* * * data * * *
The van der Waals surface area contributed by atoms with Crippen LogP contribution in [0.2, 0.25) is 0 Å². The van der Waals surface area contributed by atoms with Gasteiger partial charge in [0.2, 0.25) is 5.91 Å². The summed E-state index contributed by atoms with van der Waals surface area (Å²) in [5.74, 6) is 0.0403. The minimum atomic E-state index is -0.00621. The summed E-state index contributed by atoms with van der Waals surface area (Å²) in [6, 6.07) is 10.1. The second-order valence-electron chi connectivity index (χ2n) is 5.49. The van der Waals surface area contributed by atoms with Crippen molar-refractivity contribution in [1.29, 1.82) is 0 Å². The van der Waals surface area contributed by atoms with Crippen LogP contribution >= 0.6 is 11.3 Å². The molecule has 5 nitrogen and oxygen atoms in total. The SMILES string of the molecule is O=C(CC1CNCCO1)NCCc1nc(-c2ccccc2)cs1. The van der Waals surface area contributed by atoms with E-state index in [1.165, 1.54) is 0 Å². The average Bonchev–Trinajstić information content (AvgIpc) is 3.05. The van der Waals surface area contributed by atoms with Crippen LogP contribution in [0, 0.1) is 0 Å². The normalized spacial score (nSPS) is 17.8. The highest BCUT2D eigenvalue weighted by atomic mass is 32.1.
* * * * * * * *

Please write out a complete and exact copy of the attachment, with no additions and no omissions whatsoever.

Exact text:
The van der Waals surface area contributed by atoms with Crippen LogP contribution in [0.2, 0.25) is 0 Å². The van der Waals surface area contributed by atoms with Gasteiger partial charge in [0.2, 0.25) is 5.91 Å². The summed E-state index contributed by atoms with van der Waals surface area (Å²) in [5.74, 6) is 0.0403. The minimum atomic E-state index is -0.00621. The summed E-state index contributed by atoms with van der Waals surface area (Å²) in [6, 6.07) is 10.1. The second-order valence-electron chi connectivity index (χ2n) is 5.49. The van der Waals surface area contributed by atoms with Crippen molar-refractivity contribution in [1.29, 1.82) is 0 Å². The van der Waals surface area contributed by atoms with Crippen LogP contribution >= 0.6 is 11.3 Å². The molecule has 5 nitrogen and oxygen atoms in total. The SMILES string of the molecule is O=C(CC1CNCCO1)NCCc1nc(-c2ccccc2)cs1. The van der Waals surface area contributed by atoms with E-state index in [1.165, 1.54) is 0 Å². The average Bonchev–Trinajstić information content (AvgIpc) is 3.05. The van der Waals surface area contributed by atoms with Crippen LogP contribution in [0, 0.1) is 0 Å². The normalized spacial score (nSPS) is 17.8. The highest BCUT2D eigenvalue weighted by atomic mass is 32.1.